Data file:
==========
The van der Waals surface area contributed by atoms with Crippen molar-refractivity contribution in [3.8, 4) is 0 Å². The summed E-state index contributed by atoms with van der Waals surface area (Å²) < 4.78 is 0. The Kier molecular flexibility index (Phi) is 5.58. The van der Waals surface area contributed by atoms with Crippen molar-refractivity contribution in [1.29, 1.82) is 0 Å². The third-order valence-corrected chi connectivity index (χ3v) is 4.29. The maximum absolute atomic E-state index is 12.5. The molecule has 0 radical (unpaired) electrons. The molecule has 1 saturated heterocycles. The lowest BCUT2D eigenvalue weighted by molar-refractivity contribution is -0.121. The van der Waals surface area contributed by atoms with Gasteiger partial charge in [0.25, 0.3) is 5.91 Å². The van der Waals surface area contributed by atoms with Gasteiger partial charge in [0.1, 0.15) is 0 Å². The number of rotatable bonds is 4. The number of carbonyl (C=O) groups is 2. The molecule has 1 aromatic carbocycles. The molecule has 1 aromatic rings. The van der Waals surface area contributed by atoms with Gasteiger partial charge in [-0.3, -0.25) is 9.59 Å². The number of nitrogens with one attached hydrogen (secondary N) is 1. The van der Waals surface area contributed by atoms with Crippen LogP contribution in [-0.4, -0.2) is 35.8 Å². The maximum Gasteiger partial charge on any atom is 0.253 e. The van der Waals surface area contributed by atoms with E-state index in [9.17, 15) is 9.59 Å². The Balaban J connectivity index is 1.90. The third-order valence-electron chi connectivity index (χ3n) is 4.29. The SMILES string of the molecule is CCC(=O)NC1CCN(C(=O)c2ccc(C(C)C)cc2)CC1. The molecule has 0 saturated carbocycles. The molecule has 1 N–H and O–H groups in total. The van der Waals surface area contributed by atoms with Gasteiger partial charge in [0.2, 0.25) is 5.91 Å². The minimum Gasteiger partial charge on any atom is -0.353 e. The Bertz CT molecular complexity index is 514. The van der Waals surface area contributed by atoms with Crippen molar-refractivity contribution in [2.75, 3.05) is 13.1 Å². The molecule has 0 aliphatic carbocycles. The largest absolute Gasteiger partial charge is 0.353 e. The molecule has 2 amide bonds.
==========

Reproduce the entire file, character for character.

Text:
The van der Waals surface area contributed by atoms with Crippen molar-refractivity contribution in [3.8, 4) is 0 Å². The summed E-state index contributed by atoms with van der Waals surface area (Å²) < 4.78 is 0. The Kier molecular flexibility index (Phi) is 5.58. The van der Waals surface area contributed by atoms with Crippen molar-refractivity contribution in [1.29, 1.82) is 0 Å². The third-order valence-corrected chi connectivity index (χ3v) is 4.29. The maximum absolute atomic E-state index is 12.5. The molecule has 0 radical (unpaired) electrons. The molecule has 1 saturated heterocycles. The lowest BCUT2D eigenvalue weighted by molar-refractivity contribution is -0.121. The van der Waals surface area contributed by atoms with Gasteiger partial charge in [0.25, 0.3) is 5.91 Å². The van der Waals surface area contributed by atoms with Gasteiger partial charge in [0.1, 0.15) is 0 Å². The number of rotatable bonds is 4. The number of carbonyl (C=O) groups is 2. The molecule has 1 aromatic carbocycles. The molecule has 1 aromatic rings. The van der Waals surface area contributed by atoms with Gasteiger partial charge in [-0.3, -0.25) is 9.59 Å². The number of nitrogens with one attached hydrogen (secondary N) is 1. The van der Waals surface area contributed by atoms with Crippen LogP contribution in [-0.4, -0.2) is 35.8 Å². The maximum Gasteiger partial charge on any atom is 0.253 e. The van der Waals surface area contributed by atoms with E-state index in [9.17, 15) is 9.59 Å². The Balaban J connectivity index is 1.90. The third-order valence-electron chi connectivity index (χ3n) is 4.29. The SMILES string of the molecule is CCC(=O)NC1CCN(C(=O)c2ccc(C(C)C)cc2)CC1. The molecule has 0 saturated carbocycles. The molecule has 1 N–H and O–H groups in total. The van der Waals surface area contributed by atoms with Gasteiger partial charge in [0.2, 0.25) is 5.91 Å². The minimum Gasteiger partial charge on any atom is -0.353 e. The Bertz CT molecular complexity index is 514. The van der Waals surface area contributed by atoms with Crippen molar-refractivity contribution in [2.75, 3.05) is 13.1 Å². The molecule has 0 aliphatic carbocycles. The largest absolute Gasteiger partial charge is 0.353 e. The molecule has 2 amide bonds.